28/1/07 – Where to Sit? #2

The Parish Centre.  Looks calm... for now...

Last week we started asking the question of where to sit when we come to Mass. We began to see that the parish centre can provide us with both convenience and challenges when it comes to finding everyone a place to sit.

Obviously, the parish centre provides essential extra seating space for when the church itself simply cannot hold everyone. Liturgies such as the Good Friday Celebration of the Lord’s Passion and our Christmas Masses are examples.

Parents can also find the parish centre useful, especially if they have babies or very young children who may become unsettled. If parents are concerned that other members of the assembly are being disturbed, they can take their child to the parish centre to try and settle them, while still being able to follow what’s happening in the Mass.

Sometimes, however, we have parents who choose to use the parish centre all the time. Some of these parents do so because they feel they can allow their child more freedom without disturbing those in the church. Unfortunately, what can sometimes result is a parish centre that more closely resembles a playground; children running and yelling around the place as Mass continues in the church. This was never the intention we had for the parish centre when we built it.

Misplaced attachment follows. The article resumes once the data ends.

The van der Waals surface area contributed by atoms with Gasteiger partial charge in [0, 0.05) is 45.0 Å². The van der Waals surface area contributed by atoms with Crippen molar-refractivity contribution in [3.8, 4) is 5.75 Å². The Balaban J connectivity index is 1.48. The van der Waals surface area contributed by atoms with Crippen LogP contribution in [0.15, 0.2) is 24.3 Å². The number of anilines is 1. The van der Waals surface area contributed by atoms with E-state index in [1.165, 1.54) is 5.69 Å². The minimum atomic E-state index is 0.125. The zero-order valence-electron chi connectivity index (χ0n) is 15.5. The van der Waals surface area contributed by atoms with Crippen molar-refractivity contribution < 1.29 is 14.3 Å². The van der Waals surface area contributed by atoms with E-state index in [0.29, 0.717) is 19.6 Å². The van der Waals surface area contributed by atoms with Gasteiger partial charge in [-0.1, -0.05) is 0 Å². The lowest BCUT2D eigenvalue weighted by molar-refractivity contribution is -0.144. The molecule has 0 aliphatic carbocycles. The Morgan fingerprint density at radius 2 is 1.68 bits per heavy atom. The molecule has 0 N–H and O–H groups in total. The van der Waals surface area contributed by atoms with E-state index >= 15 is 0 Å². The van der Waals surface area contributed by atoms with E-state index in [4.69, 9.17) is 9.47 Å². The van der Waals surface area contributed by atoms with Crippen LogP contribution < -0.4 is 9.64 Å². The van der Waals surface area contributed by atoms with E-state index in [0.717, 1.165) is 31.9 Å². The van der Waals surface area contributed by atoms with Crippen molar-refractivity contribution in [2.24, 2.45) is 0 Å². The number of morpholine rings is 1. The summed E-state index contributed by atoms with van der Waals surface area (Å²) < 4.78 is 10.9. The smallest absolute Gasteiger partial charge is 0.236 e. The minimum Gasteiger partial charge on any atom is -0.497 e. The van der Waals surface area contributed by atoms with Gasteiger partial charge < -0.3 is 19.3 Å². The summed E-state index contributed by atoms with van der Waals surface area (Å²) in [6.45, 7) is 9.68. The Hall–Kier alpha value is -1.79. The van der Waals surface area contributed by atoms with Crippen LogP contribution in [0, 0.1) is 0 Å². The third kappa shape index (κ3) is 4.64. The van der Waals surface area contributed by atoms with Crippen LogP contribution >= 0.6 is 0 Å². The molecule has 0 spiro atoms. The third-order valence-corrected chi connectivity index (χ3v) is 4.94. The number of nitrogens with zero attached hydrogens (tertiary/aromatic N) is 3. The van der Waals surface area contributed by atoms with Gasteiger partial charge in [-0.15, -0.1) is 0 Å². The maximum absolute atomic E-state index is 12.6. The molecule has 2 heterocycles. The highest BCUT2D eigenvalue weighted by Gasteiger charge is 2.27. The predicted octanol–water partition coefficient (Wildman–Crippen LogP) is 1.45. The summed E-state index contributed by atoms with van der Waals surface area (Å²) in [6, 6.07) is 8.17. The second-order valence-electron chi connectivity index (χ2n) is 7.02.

One can only be left to wonder how anyone, adult or child, can possible manage to concentrate on engaging in the liturgy in such an environment. I’m sure every parent who comes to Mass wants to help their children to celebrate as a member of our community. This is particularly difficult when they sit constantly in the parish centre, where it’s difficult for them to hear and even harder for them to see what’s happening. The best seating position for children, therefore, is as close to the front of the church as possible. They will also learn from the example of everyone around them how they are expected to behave in a church.

Finally, all of us need to be hospitable towards children being in the church and expect children to be children. A little noise and restlessness is to be expected. Remember that through baptism, these children have as much right to be in the church as we do. What’s more, if we lay on the guilt trip and drive young children and parents out of the church, they may never come back. And then our Church has a very bleak future indeed.

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